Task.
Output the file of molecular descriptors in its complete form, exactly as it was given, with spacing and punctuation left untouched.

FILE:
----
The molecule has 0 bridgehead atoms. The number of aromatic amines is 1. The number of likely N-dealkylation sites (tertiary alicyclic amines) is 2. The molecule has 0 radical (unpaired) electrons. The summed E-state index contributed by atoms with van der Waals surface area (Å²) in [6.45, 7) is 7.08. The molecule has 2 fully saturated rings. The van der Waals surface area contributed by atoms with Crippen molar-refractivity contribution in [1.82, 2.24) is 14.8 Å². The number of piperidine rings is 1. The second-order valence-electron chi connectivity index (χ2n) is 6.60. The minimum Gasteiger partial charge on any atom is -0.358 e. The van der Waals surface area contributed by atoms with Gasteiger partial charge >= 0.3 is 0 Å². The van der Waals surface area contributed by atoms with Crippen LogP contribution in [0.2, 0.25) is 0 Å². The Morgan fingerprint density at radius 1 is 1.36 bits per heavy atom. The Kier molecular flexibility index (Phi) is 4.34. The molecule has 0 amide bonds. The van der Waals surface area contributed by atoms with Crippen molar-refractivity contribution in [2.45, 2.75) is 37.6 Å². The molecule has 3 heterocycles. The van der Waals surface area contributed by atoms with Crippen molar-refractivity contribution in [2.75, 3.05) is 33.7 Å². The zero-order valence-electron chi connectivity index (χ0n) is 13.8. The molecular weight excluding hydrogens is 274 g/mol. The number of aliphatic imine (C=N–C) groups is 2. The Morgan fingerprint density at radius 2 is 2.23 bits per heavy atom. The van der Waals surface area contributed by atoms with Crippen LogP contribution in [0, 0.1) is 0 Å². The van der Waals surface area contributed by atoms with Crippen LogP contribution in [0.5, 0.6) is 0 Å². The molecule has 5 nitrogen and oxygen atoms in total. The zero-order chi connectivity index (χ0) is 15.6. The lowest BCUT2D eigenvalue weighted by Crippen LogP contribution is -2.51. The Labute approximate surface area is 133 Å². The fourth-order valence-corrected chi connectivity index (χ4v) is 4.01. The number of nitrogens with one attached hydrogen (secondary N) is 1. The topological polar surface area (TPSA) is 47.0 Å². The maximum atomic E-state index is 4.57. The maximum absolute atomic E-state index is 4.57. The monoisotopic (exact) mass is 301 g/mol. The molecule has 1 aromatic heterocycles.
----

The molecule has 0 bridgehead atoms. The number of aromatic amines is 1. The number of likely N-dealkylation sites (tertiary alicyclic amines) is 2. The molecule has 0 radical (unpaired) electrons. The summed E-state index contributed by atoms with van der Waals surface area (Å²) in [6.45, 7) is 7.08. The molecule has 2 fully saturated rings. The van der Waals surface area contributed by atoms with Crippen molar-refractivity contribution in [1.82, 2.24) is 14.8 Å². The number of piperidine rings is 1. The second-order valence-electron chi connectivity index (χ2n) is 6.60. The minimum Gasteiger partial charge on any atom is -0.358 e. The van der Waals surface area contributed by atoms with Gasteiger partial charge >= 0.3 is 0 Å². The van der Waals surface area contributed by atoms with Crippen LogP contribution in [0.2, 0.25) is 0 Å². The Morgan fingerprint density at radius 1 is 1.36 bits per heavy atom. The Kier molecular flexibility index (Phi) is 4.34. The molecule has 0 amide bonds. The van der Waals surface area contributed by atoms with Crippen molar-refractivity contribution in [2.45, 2.75) is 37.6 Å². The molecule has 3 heterocycles. The van der Waals surface area contributed by atoms with Crippen molar-refractivity contribution in [2.75, 3.05) is 33.7 Å². The zero-order valence-electron chi connectivity index (χ0n) is 13.8. The molecular weight excluding hydrogens is 274 g/mol. The number of aliphatic imine (C=N–C) groups is 2. The Morgan fingerprint density at radius 2 is 2.23 bits per heavy atom. The van der Waals surface area contributed by atoms with Crippen LogP contribution in [0, 0.1) is 0 Å². The van der Waals surface area contributed by atoms with Crippen LogP contribution in [0.5, 0.6) is 0 Å². The molecule has 5 nitrogen and oxygen atoms in total. The zero-order chi connectivity index (χ0) is 15.6. The lowest BCUT2D eigenvalue weighted by Crippen LogP contribution is -2.51. The Labute approximate surface area is 133 Å². The fourth-order valence-corrected chi connectivity index (χ4v) is 4.01. The number of nitrogens with one attached hydrogen (secondary N) is 1. The topological polar surface area (TPSA) is 47.0 Å². The maximum atomic E-state index is 4.57. The maximum absolute atomic E-state index is 4.57. The monoisotopic (exact) mass is 301 g/mol. The molecule has 1 aromatic heterocycles.